Ballots for Santa Barbara’s city election will be mailed out next week, so candidates are busier than ever with campaigning and attending forums.
It will be a vote-by-mail-only election with the mayoral and City Council races on the ballot. There is one ballot measure to adjust the lot line between MacKenzie Park and the Fremont Hall Army Reserve Center building, which city officials have said is a technicality that’s decades overdue.
There were 45,860 registered voters in the city as of Monday, according to the Santa Barbara County Elections Office. The number isn’t expected to change much, since most new registrants are from the Isla Vista area and won’t impact the city’s election.
Of the current registered voters, 23,267 are Democrats, 9,285 are Republicans and the rest are split between decline-to-state and the American Independent, Green, Libertarian, and Peace and Freedom parties.
The City Council voted to have a mail-only election because more and more voters were using mail-in ballots instead of voting in person. In 2011, 84 percent of voters mailed or dropped off their ballots. Santa Barbara’s highest turnout was in 2009 — with the controversial building-heights measure in addition to the mayoral and council races — at 49.59 percent, and the City Clerk’s Office isn’t sure what to expect this year.
Ballots are being mailed out next week by the city’s election consultant and will be processed at City Hall as they get mailed in or dropped off, according to Gwen Peirce, the City Clerk’s services manager.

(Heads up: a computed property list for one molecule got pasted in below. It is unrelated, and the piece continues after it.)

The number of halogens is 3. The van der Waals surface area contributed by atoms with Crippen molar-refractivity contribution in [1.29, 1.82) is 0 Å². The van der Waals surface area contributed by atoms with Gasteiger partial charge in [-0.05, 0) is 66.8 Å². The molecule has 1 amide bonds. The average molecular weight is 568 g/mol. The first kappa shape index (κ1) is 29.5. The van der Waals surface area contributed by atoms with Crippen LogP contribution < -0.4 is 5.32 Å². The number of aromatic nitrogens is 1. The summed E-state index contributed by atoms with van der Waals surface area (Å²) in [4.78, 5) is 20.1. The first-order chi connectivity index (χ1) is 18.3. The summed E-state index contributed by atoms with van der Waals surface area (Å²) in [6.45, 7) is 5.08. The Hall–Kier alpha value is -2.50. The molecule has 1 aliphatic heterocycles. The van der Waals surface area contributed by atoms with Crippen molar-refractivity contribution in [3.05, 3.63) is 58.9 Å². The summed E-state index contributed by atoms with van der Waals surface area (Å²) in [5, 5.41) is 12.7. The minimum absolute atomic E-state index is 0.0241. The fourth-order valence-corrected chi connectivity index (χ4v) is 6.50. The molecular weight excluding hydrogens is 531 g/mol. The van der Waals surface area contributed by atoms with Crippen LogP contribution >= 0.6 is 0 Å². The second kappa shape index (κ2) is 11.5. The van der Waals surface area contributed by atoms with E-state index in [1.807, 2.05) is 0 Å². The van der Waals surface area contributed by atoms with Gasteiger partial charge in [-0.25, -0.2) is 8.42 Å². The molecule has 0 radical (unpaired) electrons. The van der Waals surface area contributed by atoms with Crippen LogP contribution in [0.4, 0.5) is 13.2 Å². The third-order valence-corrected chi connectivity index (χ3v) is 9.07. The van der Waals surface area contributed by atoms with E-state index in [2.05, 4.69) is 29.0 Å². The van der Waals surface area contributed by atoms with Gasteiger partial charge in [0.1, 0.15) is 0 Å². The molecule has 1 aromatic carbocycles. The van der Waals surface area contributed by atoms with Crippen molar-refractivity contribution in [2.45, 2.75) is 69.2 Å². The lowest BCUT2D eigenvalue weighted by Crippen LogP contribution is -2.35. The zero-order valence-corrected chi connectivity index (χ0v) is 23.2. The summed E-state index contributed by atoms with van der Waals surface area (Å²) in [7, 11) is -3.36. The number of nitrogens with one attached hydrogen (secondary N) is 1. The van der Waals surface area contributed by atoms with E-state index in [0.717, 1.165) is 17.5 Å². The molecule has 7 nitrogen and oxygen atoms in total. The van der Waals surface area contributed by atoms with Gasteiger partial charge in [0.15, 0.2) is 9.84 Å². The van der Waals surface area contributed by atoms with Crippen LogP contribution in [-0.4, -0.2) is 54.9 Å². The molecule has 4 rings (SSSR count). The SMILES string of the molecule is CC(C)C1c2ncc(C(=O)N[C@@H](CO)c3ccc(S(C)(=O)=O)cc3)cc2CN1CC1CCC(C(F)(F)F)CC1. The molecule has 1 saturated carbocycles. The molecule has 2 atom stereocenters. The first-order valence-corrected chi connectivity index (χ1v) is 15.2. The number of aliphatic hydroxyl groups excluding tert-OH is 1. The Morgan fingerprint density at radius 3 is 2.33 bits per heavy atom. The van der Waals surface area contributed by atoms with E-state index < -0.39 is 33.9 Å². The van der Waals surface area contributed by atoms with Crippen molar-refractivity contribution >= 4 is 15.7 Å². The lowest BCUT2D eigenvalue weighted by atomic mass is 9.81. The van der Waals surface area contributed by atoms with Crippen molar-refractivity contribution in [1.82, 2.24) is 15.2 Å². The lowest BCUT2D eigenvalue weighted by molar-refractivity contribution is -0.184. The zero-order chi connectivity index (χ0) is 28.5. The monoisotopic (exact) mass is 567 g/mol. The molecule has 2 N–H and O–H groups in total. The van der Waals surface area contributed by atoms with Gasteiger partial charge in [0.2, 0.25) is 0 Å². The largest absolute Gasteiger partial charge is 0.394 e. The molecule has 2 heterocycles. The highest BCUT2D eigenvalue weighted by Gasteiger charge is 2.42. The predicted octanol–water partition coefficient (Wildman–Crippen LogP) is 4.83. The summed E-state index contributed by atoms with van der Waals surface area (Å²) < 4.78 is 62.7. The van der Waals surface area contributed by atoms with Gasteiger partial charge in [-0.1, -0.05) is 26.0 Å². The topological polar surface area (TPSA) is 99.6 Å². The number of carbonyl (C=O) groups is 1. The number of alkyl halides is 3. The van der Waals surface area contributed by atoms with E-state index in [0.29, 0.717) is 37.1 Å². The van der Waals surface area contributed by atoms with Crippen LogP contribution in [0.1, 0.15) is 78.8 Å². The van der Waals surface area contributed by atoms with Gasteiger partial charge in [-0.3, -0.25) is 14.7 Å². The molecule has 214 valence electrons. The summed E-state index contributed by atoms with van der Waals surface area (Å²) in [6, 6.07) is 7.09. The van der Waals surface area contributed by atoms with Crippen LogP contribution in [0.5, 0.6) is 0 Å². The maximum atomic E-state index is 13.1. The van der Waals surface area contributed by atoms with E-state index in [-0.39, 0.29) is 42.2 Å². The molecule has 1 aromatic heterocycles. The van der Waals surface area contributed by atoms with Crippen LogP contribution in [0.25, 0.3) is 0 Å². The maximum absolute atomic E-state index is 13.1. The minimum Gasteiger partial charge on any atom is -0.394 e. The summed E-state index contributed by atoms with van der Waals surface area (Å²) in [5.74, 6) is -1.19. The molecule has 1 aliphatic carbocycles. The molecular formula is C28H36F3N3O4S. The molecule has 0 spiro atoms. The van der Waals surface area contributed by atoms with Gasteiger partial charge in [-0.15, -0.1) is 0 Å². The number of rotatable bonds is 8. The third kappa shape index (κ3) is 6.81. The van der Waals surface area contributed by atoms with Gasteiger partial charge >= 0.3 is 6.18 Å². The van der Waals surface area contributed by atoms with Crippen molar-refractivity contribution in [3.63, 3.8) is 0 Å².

City residents have until Oct. 21 to register to vote for the Nov. 5 election.
Prepaid envelopes come with every ballot, but voters can also drop them off at City Hall anytime during business hours and additionally from 8 a.m. to 5 p.m. Saturday, Nov. 2. City Hall and the designated drop-off locations will be open from 7 a.m. to 8 p.m. on Election Day.
Drop-off spots for Election Day will be the City Hall lobby at 735 Anacapa St.; Calvary Baptist Church's Sizer Hall at 736 W. Islay St.; the Franklin Neighborhood Center at 1136 E. Montecito St.; and Grace Lutheran Church at 3869 State St.
Ballots must be received by 8 p.m. Tuesday, Nov. 5; postmarks don’t count.
City leaders were motivated to pursue vote-by-mail to boost turnout and save some money. A traditional election was estimated to cost $37,000 more for November, according to the City Clerk’s Office.
The city pays an election consultant to provide the vote-by-mail tracking software system, sample ballot and voter information pamphlets, official ballots, ballot counting equipment and translation services, and additionally hires on a former city clerk as a consultant for additional election services for a total cost of $164,000 this year — excluding expenses. Santa Barbara used the same firm, Martin & Chapman Co., for the 2007, 2009 and 2011 elections.
The Nov. 5 ballot has two candidates for mayor and 10 vying for the three City Council seats.
Councilmen Frank Hotchkiss and Bendy White are running for re-election, and eight others are fighting for one of the three seats: Megan Diaz Alley, Gregg Hart, Cruzito Herrera Cruz, Michael Jordan, Matthew Kramer, David Landecker, Jason Nelson and Lesley Wiscomb.